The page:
Expect Democrats to Vote for the Nominee

Recent polls have painted a pretty bad picture of how unified the Democrats are.  The most recent polls say that 55% of Obama voters would not be satisfied with Clinton as the nominee, while 72% of Clinton voters would be unsatisfied with Obama.  Those numbers are from Mississippi, a state whose large black population tends to produce divisive racial politics, but the numbers are high in any state you’d look at now.

This sounds like cause for alarm, but I suggest being calm.  The question is really of the form “how unhappy will you be if x happens?” and all our evidence suggests that people are unreliable with regard to that sort of question.  In general, people overestimate the subjective impact of a setback, and show surprising resilience.  For one extreme and somewhat disturbing case, try Dan Moller’s paper summarizing the evidence that when we die, our spouses rapidly move on (the author goes on to discuss the philosophical question of what’s bad about that fact).

So these reports about how satisfied or disatissfied people will be with the nominee are the equivalent of declaring “if Bush wins, I’m moving to Canada.”  You don’t say you’ll be disatisfied with Clinton/Obama because you love them, but you don’t necessarily mean much by it.  Lower numbers are better, since they do indicate something about the polarization of the electorate, but the numbers will always look misleadingly high.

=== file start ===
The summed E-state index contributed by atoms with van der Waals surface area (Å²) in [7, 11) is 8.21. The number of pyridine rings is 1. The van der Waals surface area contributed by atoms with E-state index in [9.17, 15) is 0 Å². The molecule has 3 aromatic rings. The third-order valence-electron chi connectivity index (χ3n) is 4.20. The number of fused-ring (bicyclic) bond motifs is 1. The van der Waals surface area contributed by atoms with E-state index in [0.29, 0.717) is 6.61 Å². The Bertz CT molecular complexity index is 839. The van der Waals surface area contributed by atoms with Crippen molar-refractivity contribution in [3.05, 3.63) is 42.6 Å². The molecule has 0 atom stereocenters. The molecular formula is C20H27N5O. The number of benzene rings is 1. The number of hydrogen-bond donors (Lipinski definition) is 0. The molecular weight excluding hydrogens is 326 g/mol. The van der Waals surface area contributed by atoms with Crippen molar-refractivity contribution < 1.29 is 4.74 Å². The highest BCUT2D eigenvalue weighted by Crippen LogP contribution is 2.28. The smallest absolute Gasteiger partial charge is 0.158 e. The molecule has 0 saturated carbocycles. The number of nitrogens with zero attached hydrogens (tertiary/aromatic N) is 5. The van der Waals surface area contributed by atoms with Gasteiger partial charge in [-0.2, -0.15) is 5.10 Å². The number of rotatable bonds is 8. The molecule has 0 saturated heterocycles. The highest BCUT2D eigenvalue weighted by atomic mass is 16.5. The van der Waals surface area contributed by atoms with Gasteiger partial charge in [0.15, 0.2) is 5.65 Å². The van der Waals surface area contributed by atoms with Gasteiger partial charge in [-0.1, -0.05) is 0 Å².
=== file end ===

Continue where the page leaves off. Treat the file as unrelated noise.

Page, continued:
3 responses to “Expect Democrats to Vote for the Nominee

  1. I largely agree, though I am a bit worried about how hispanics and working class whites will vote come the general election (and assuming Obama is the nominee).

    Obama does terribly with both groups of voters, and since John McCain has quite a bit of street cred with the hispanic community, and can play identity politics with Reagan Democrats, our chances in November could be a bit more precarious than we think.

  2. I think people’s opinions will change a lot once Obama or Clinton is taken out of the mix. It’s hard to say, but I bet they will unite a lot more than statistical projections imply.

  3. I don’t have a feel for how hispanics might vote, but my sense is that before recent dust-ups, even the working class whites who are Clinton’s base were reasonably positive on Obama. It’s probably true that they won’t support him as strongly as they’d support Clinton, since his tone and message aren’t on target for them.